It happens to all historians eventually. You go to the British Library or the National Archives, and what you thought was going to be a book turns out to be a box with a roll of film inside it. This roll of film has an astonishing ability to unwind itself at the speed of light, under any and all desks, leaving you scrambling around under the disapproving glares of those who have long since mastered the art of the microfilm machine – or deliberately choose their sources to avoid it!
If you’re a local historian, or using local history sources, you might find a whole cabinet full of useful information, with the proviso that you must sort through hundreds of reels of microfilm to find the date you want. Local newspapers galore, but only the tiniest fraction of them digitised. And, even when they’re digitised and fully searchable (I love the British Newspaper Archive, don’t get me wrong) it doesn’t find the term you’re looking for, or there’s a day missing, or it loads fuzzy.
Once you’ve got the microfilm to the reader, you then have the next dilemma. How does it go on? Every machine is different, or almost every one. Cambridge Central library has several different types of machine, all of which load different, act differently, and all but two of which have a button that will suddenly and violently rewind the entire film, just when you’re nearly at the bit you want. I tend to use the manual ones. By the time you get to December 1914 your arm feels like it’s going to fall off, especially with the prospect of winding it all back looming over you like the film-strip of Damocles, but it’s not going to get bored with life and just randomly rewind.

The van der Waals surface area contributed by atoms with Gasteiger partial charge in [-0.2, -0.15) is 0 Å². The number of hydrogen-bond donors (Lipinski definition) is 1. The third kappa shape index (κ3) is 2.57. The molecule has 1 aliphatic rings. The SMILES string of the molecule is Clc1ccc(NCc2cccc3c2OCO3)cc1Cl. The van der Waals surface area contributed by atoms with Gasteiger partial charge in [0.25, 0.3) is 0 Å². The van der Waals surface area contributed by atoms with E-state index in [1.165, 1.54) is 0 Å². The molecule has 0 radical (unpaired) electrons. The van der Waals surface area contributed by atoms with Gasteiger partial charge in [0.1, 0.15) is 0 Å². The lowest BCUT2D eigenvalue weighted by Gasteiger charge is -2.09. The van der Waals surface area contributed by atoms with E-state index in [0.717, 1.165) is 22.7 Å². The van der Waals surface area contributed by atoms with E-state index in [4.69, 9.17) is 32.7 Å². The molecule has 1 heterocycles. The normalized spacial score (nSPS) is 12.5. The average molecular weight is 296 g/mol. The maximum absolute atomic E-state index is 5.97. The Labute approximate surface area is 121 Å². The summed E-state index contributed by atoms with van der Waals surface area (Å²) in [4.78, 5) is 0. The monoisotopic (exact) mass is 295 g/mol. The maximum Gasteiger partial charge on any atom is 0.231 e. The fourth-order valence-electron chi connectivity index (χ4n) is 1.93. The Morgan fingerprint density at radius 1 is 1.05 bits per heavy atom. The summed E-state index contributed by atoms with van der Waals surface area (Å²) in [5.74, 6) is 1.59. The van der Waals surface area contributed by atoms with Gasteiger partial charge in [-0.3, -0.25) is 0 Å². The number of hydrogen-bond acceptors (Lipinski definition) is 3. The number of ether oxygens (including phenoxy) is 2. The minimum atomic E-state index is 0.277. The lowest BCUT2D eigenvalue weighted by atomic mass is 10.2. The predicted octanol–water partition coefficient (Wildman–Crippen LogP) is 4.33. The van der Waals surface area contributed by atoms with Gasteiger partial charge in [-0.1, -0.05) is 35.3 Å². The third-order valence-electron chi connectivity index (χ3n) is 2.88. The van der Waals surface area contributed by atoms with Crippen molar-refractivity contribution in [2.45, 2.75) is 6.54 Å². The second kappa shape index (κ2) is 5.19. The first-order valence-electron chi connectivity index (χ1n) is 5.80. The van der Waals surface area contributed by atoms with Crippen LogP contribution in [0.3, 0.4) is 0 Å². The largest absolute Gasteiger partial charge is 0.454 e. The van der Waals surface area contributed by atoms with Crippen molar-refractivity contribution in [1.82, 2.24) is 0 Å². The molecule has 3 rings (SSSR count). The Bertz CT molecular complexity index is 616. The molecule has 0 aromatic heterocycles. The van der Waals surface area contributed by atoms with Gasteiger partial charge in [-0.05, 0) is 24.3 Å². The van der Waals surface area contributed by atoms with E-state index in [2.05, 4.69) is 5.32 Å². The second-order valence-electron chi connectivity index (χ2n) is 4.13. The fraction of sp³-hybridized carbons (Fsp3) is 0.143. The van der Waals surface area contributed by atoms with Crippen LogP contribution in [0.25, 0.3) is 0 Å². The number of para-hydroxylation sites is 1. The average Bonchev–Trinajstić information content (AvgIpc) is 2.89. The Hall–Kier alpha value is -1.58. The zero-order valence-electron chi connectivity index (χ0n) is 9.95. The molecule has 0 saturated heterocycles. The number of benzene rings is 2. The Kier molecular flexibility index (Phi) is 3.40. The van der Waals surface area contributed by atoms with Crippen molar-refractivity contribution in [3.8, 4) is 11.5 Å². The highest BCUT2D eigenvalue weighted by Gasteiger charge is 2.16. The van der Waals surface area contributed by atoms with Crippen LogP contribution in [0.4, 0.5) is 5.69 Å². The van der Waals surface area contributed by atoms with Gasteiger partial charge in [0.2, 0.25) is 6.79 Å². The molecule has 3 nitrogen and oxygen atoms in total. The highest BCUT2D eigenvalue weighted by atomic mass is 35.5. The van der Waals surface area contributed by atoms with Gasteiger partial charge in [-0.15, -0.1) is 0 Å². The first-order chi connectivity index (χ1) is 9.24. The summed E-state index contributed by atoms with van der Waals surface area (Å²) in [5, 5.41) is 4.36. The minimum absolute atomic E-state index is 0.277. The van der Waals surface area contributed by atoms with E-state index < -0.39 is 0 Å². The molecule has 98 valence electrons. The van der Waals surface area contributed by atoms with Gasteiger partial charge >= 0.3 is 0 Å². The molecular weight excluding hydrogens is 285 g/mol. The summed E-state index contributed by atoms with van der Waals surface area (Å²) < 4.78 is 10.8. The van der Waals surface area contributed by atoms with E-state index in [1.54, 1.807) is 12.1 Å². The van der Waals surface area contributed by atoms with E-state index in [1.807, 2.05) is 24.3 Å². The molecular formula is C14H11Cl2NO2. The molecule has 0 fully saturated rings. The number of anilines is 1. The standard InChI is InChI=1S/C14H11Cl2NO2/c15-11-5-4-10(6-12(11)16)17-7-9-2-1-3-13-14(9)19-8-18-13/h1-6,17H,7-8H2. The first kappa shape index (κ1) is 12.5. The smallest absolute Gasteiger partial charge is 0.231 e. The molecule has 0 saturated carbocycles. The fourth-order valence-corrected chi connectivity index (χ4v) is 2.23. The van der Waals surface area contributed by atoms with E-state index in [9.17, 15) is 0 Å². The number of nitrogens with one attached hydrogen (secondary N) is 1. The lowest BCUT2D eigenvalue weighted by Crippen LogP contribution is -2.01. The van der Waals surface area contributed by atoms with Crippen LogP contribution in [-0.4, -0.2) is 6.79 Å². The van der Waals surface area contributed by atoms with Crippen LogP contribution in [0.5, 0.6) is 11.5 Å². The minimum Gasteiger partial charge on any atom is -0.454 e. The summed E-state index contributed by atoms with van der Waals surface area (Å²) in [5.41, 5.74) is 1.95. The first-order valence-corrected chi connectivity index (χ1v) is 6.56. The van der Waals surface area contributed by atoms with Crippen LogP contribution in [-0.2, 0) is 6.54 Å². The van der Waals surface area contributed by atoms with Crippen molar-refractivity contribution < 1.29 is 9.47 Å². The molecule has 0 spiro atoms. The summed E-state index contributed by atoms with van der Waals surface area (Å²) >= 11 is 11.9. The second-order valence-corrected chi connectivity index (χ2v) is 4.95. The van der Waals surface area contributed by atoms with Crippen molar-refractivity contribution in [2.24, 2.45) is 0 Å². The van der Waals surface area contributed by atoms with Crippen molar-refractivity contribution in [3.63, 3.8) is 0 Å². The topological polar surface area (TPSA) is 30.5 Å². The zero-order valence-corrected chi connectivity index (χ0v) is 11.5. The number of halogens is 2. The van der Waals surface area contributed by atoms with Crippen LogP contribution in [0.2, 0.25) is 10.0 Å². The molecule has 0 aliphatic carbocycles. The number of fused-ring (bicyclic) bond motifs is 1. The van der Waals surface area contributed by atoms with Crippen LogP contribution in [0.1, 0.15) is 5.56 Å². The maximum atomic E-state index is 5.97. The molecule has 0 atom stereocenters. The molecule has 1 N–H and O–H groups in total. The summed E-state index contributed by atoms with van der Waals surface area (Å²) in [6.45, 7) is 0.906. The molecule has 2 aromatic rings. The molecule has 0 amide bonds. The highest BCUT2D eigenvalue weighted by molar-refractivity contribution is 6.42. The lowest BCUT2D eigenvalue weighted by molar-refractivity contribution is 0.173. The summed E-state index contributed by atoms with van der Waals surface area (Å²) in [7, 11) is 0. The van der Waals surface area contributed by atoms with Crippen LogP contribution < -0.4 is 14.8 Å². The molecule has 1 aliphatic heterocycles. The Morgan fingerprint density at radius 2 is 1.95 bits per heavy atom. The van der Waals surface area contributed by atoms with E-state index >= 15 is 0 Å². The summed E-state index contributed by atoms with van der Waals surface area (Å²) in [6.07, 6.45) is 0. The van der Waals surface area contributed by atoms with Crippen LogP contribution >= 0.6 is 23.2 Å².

They’re so noisy too! Always they’re kept in the quietest part of a library or archive, and always they make such a racket. Especially if you hit that violent rewind button. I feel like everyone is looking at me when I use them, desperate to tell me to SHHHH this is a library.
Don’t even get me started on the slightly insane/sadistic person who evidently did some of the Cambridgeshire newspapers. Some are upside down. Some have page 8 of the previous newspaper after page 1 of the new one. Some are just just generally poor quality and you can’t see what the text actually says.
Your other option is, of course, microfiche. Unlike film, it’s a nice, flat piece of, well, I’m not sure. Acetone? Negative film? Something, anyway. You slide it in, realise it’s upside down, slide it in again, now it’s back to front, finally get it the right way up, and start hunting around for the page you want in amongst thirty other pages all on the same piece of fiche. Positively tame, though I’ve only ever seen it used for parish registers, not newspapers. And microfiche is not without its difficulties. Just try setting up the changeable machines (you know the ones I mean, they do microfilm and microfiche, and you always have to ask the staff nicely to swap them round because there are clips and levers and… Argh!)
Now that I have shared my microfilm/fiche agonies, I’m off to the library to look at local newspapers. If I never post again, the microfilm machine ate me alive, or a roll of microfilm escaped, wrapped itself round my neck, and slowly choked me to death.